. Grande's vocal range spans from D3 to B5.[21] Various publications compared the track's vibe to The Weeknd's "Earned It".[16][22][23] The song has a typical verse-pre-chorus-chorus structure; it begins with a chord progression of Em–G–C.[21] The opening verses are accompanied by guitar chords and slow beats,[16][17][24] which is followed by her belting in the pre-chorus.[22] A guitar solo is present during the song's bridge.[16][25] Although not officially credited as a composer for the music, American singer Charlie Puth can be heard beatboxing in the background of the track. Puth declared Carlsson added his beatboxing in order to achieve a higher frequency on the snare drum.[26]

"'Dangerous Woman' is about choice, empowerment, strength and romance. As a person, as a character, as a persona. 'Dangerous Woman' is a fearless, honest, no bulls— superhuman, and I think all of us have her inside of us and it's just a matter of when we decide to let her out."

—Grande talking about the song[27]

The arena rock chorus[6] consist of the line, ""Somethin' 'bout you makes me feel like a dangerous woman", with Grande repeating the phrase's beginning at the end of each line. The refrain is backed by distorted synths and the guitar riff present during the first verse.[20][28][10][29][30] Following the second chorus, Grande sings the hook, "All girls wanna be like that/Bad girls underneath, like that/You know how I'm feeling inside" accompanied by an electronic riff[10] reminiscent of trap music.[22][31] A reviewer from Sputnikmusic noted that the track's lyrics are "a cross between sexually charged and fully empowering."[32] Commenting about the lyrical content of "Dangerous Woman", Grande stated: "This song is about an empowered woman who meets another person that brings out a different side of her. It's her decision to put her fears aside and explore these new feelings. It's about letting someone into your life in an intimate and vulnerable way and not letting that take away from your independence and strength."[27]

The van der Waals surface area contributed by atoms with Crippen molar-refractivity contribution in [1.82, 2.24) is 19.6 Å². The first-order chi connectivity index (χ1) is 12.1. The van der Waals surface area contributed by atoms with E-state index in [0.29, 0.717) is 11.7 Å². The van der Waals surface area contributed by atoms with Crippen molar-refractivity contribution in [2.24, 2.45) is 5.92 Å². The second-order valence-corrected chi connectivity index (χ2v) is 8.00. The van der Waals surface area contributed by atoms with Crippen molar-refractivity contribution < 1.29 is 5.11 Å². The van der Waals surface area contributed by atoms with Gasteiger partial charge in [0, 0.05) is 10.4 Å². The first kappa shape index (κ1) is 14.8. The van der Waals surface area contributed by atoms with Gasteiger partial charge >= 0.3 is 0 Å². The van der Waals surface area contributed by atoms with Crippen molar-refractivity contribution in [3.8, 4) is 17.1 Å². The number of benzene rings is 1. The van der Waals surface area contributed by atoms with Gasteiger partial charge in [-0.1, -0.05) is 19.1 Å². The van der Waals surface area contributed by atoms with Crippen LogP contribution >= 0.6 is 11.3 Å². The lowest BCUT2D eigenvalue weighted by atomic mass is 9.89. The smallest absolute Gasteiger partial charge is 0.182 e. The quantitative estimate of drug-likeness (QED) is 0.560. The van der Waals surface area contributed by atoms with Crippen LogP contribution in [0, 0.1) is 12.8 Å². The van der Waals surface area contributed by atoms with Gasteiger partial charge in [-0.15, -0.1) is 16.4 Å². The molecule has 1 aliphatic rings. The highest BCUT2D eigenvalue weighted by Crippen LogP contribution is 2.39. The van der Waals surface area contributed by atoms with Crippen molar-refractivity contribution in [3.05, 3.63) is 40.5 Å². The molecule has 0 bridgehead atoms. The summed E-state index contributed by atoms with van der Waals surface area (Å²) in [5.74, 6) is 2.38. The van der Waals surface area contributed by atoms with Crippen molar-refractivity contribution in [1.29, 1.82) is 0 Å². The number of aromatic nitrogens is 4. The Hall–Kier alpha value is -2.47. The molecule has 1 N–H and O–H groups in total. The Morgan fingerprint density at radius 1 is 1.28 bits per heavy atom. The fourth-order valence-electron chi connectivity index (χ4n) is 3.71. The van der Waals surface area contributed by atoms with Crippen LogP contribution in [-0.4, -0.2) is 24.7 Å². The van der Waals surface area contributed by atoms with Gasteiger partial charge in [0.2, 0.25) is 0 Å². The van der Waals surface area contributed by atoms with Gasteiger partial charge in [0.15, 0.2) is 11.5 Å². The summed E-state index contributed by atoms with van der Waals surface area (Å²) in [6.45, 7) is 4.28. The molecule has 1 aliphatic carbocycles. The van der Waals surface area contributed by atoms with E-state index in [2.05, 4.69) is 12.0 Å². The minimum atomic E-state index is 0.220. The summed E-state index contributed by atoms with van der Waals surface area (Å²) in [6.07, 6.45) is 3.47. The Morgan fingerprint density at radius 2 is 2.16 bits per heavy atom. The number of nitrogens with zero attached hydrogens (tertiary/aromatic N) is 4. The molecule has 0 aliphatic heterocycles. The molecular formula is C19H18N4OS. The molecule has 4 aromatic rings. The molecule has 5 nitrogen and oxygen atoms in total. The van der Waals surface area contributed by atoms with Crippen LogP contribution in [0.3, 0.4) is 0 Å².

Critical reception

The song received critical acclaim. Carolyn Menyes of Music Times complimented the song's time signature for adding "a bit of a waltz flavor, channeling the old school Ariana that fans first fell in love with", adding that "a sultry, distorted guitar line and Grande's passionate, soaring vocals add a sense of texture and modernity that makes 'Dangerous Woman' feel as powerful as the title."[33] A writer of NME felt that Grande "shows herself as someone who continues to be determined to challenge the norm." The publication as well pointed out that "[the song] does sound empowered, even if it doesn't sound especially dangerous for her in the wake of her 2014 collaboration 'Love Me Harder' with The Weeknd."[34] Writing for Idolator, Robbie Daw, Carl Williot and Mike Wass reviewed "Dangerous Woman" during their "Pop Perspective" article, with Daw calling it "one walk of danger worth taking", Williot praising her vocal performance and highlighting the "clever little flip of '(You Make Me Feel Like) A Natural Woman'", and Wass naming it a "decent song" but noting that "[she] still hasn't found her own lane."[16] Lewis Corner from Digital Spy praised Grande's vocals, describing as "angelic" and completed writing it "almost sound too pure over the seductive guitar line and prowling beat, which threatens to blindfold you and tie up your wrists within one listen.".[24] Reviewing the album with the same name, the editor from Sputnikmusic described the song as "the first moment that the album really shows flashes of becoming something special," and continued, "as it sways to a seductive beat that feels like it was extrapolated from the most revealing scene of a James Bond film."[32] Quinn Maryland of Pitchfork shared similar opinion, the reviewer described it as "a slinky, empowered, Bond theme of a belter;"[35]